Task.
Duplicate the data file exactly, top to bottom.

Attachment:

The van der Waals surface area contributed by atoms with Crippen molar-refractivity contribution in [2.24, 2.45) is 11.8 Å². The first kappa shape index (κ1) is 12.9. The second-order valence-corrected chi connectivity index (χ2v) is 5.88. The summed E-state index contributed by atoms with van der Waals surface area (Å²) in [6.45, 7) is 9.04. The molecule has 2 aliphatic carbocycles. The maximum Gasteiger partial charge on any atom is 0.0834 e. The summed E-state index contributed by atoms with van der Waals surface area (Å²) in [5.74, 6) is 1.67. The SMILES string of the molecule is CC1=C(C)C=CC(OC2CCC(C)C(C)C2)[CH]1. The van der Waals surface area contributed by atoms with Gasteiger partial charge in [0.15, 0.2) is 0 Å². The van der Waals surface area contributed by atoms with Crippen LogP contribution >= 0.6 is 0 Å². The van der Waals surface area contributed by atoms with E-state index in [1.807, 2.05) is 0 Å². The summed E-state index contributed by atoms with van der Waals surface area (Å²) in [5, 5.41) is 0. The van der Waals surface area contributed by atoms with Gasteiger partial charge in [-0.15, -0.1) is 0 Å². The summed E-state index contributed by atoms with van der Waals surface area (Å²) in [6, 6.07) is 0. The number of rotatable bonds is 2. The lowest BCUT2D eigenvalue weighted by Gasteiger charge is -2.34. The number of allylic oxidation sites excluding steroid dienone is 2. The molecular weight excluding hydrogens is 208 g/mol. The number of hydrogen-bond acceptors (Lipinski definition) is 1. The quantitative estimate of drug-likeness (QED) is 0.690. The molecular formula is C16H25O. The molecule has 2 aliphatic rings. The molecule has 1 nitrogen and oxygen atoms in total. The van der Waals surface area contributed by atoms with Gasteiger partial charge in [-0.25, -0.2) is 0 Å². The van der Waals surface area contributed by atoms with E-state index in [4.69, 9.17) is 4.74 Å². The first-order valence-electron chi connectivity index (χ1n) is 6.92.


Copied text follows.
The van der Waals surface area contributed by atoms with Crippen molar-refractivity contribution in [2.24, 2.45) is 11.8 Å². The first kappa shape index (κ1) is 12.9. The second-order valence-corrected chi connectivity index (χ2v) is 5.88. The summed E-state index contributed by atoms with van der Waals surface area (Å²) in [6.45, 7) is 9.04. The molecule has 2 aliphatic carbocycles. The maximum Gasteiger partial charge on any atom is 0.0834 e. The summed E-state index contributed by atoms with van der Waals surface area (Å²) in [5.74, 6) is 1.67. The SMILES string of the molecule is CC1=C(C)C=CC(OC2CCC(C)C(C)C2)[CH]1. The van der Waals surface area contributed by atoms with Gasteiger partial charge in [0.15, 0.2) is 0 Å². The van der Waals surface area contributed by atoms with Crippen LogP contribution >= 0.6 is 0 Å². The van der Waals surface area contributed by atoms with E-state index in [1.807, 2.05) is 0 Å². The summed E-state index contributed by atoms with van der Waals surface area (Å²) in [5, 5.41) is 0. The van der Waals surface area contributed by atoms with Gasteiger partial charge in [-0.15, -0.1) is 0 Å². The summed E-state index contributed by atoms with van der Waals surface area (Å²) in [6, 6.07) is 0. The number of rotatable bonds is 2. The lowest BCUT2D eigenvalue weighted by Gasteiger charge is -2.34. The number of allylic oxidation sites excluding steroid dienone is 2. The molecular weight excluding hydrogens is 208 g/mol. The number of hydrogen-bond acceptors (Lipinski definition) is 1. The quantitative estimate of drug-likeness (QED) is 0.690. The molecular formula is C16H25O. The molecule has 2 aliphatic rings. The molecule has 1 nitrogen and oxygen atoms in total. The van der Waals surface area contributed by atoms with Gasteiger partial charge in [-0.25, -0.2) is 0 Å². The van der Waals surface area contributed by atoms with E-state index in [4.69, 9.17) is 4.74 Å². The first-order valence-electron chi connectivity index (χ1n) is 6.92.